There was good reason to relate the Meng Wanzhou case – maybe we should call it the Meng-Huawei case – to the larger U.S. trade war with China and, more in particular, was generated by a fear of China’s rapid ascent as an economic contender, including its edge over transformative technology. To appreciate this point, we need only to trace the U.S. fears to the factors that had spawned its trade war in the first place.

By 2011, China surprised the world when it overtook Japan as the world’s second largest economy, a position Japan had occupied for over three decades. Three years after that, China replaced Germany as the world’s largest trading nation. And, America’s enormous trade deficits became a fixture bedeviling US-China relations. Hence, the cries of the “China Threat” began to shoot to the skies. The skirmish it generated with China during Obama’s Presidency simply degenerated into a drawn-out, costly, even senseless conflagration under President Trump after 2017. The trade war, in other words, assumed the proportions of a nasty new Cold War. And, it shows no sign of receding after Joseph Biden replaced Trump in the White House.

The persistence of the trade war from “Trump to Biden, in fact, offers proof that the trade war, in the consensus among some analysts, was inseparable from America’s new Cord War which, I would argue, is part and parcel of Washington’s hegemonic duel with China.

The U.S. Fear and Ban on the Huawei Co. & Beyond

The fear of America being displaced as the reigning hegemon by a rising China that is technologically-savvy and economically powerful, touched a sensitive nerve in Washington’s foreign policy limb. It was upsetting to America’s habitual preoccupation with maintaining its leadership in the Pacific region over two centuries, as noted by Michael J. Green in his findings. [3] Furthermore, even though the U.S. did not make its 5G equipment, it was using its military, security, and intelligence heft to pressure allies not to use China’s technology. To Trump’s astonishment, however, not all of U.S. allies shared the same apprehension. The U.K. and Germany, for example, did not reject Huawei outright. And, precisely because of the advanced 5G technology that its products offered, Huawei was able, for example, to enter into over 50 sales contracts with foreign countries in 2018, U.S. maneuvers not withstanding. These included deals with Portugal, France, and Germany, implying that Huawei was gaining trust in an increasing number of America’s close allies. [4]

The bottom line, as one analyst pointed out, was that China’s lead in building the next-generation network was seen as a sign of a decline of U.S. tech leadership in the mobile internet field, and as a symbolic point of no return for Chinese economic supremacy. [5]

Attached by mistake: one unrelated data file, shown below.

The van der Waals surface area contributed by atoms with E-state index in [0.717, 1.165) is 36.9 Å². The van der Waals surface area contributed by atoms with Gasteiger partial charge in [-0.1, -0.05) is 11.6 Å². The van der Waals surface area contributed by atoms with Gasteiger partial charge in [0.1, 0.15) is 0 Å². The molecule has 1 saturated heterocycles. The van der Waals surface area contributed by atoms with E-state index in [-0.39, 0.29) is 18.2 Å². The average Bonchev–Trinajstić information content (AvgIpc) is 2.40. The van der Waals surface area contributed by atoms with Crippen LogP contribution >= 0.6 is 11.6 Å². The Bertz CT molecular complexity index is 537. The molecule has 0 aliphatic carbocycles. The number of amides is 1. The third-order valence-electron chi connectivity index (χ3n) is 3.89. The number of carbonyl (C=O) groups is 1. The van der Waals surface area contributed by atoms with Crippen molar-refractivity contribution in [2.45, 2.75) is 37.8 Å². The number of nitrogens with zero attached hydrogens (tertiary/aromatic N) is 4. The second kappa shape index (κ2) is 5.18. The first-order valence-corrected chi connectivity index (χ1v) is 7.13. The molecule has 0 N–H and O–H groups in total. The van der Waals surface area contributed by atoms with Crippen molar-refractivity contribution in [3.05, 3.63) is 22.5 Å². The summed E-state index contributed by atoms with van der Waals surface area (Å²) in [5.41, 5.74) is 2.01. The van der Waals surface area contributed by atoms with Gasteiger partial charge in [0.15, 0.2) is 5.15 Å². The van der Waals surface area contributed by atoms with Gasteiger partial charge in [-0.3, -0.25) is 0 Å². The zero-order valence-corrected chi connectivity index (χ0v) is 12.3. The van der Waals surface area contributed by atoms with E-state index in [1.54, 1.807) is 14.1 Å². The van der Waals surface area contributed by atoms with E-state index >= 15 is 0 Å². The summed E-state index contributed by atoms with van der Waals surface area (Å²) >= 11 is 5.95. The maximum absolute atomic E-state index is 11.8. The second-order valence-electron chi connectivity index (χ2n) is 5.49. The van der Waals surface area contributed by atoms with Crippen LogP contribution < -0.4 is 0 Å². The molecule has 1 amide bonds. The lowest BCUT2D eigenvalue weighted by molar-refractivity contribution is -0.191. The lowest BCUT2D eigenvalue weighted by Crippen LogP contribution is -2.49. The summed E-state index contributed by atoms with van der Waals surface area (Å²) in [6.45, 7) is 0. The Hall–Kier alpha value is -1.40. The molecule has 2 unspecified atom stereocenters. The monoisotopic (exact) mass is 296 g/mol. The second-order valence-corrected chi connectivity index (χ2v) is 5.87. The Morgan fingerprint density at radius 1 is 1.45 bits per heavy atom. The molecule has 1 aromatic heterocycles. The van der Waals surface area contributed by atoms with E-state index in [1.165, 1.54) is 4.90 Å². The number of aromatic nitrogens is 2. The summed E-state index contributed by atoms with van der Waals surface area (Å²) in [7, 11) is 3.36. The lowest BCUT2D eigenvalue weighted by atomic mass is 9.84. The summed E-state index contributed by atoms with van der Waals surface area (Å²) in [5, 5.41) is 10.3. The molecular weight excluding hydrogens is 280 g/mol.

Fate of Meng Wanzhou Caught in the U.S. Hegemonic Duel with China

In conclusion, I think it is fair to say that the whole episode of the ordeals inflicted on Meng and her company has been, ultimately, driven by Washington’s desperate attempt to keep its hegemonic leadership intact in the face of the perceived China threat. The U.S. pursuit of Huawei’s CFO is inseparable from a strategy intended ultimately to thwart the rise of China as a rival. As such it has been an abuse of the extradition process.

Joseph Biden’s administration, no less than that of his predecessor, is using the Meng case to further U.S. foreign policy aims. The case is more political than legal. As noted above, Washington had backed up its charge against Meng by claiming that she had deceived banking institutions like HSBC into funding the transactions conducted in Iran by Skycom, an affiliate of Huawei, by concealing Skycom’s true identity. But, after two senior HSBC executives revealed in a document that Meng had not defrauded the bank, the Biden administration rejected their denial and considered it irrelevant to an extradition hearing in connection with the fraud charges against Meng. If this is any indication, it demonstrates that Meng’s ordeal has yet to see an end in its long drawn-out upheaval.

Author: James C. Hsiung


James C. Hsiung is Professor of Politics at New York University, and author and editor of 18 books on Pacific Asian international relations, U.S. Asian relations, Chinese foreign policy, and international law. His current research interest is in sea power and the twenty-first century. At NYU, he teaches comparative politics of China and Japan, international relations of Asia, international law, and international governance.

The opinions expressed in this article are those of the authors and do not reflect the opinions of InHouse Community Ltd, or it’s employees.


[1] “A Timeline of the Cases of Meng Wanzhou and the Canadians Detained in China, Canadian Press, 24 December 2018; also the timeline of the Meng Wanzhou case in Wikipedia, the free encyclopedia..

[2] Mike Hager and Xiao Xu (10 May 2019), “Extradition Proceedings delayed for Huawei executive Meng Wanzhou.” The Globe and Mail. Retrieved 21 May 2019.

[3] Mark J. Green, By More Than Providence: Grand Strategy and American Power in the Asia Pacific Since 1783. New York: Columbia University Press, 2017.

[4] “Huawei 5G Tech Still Trusted by Several Countries, Including France and Germany,” by Jed John, sourced from the Internet, August 22, 2019.

[5] Brian Fung, “How China’s Huawei Took the Lead over U.S.,” sourced from Internet, Sept. 19, 2019.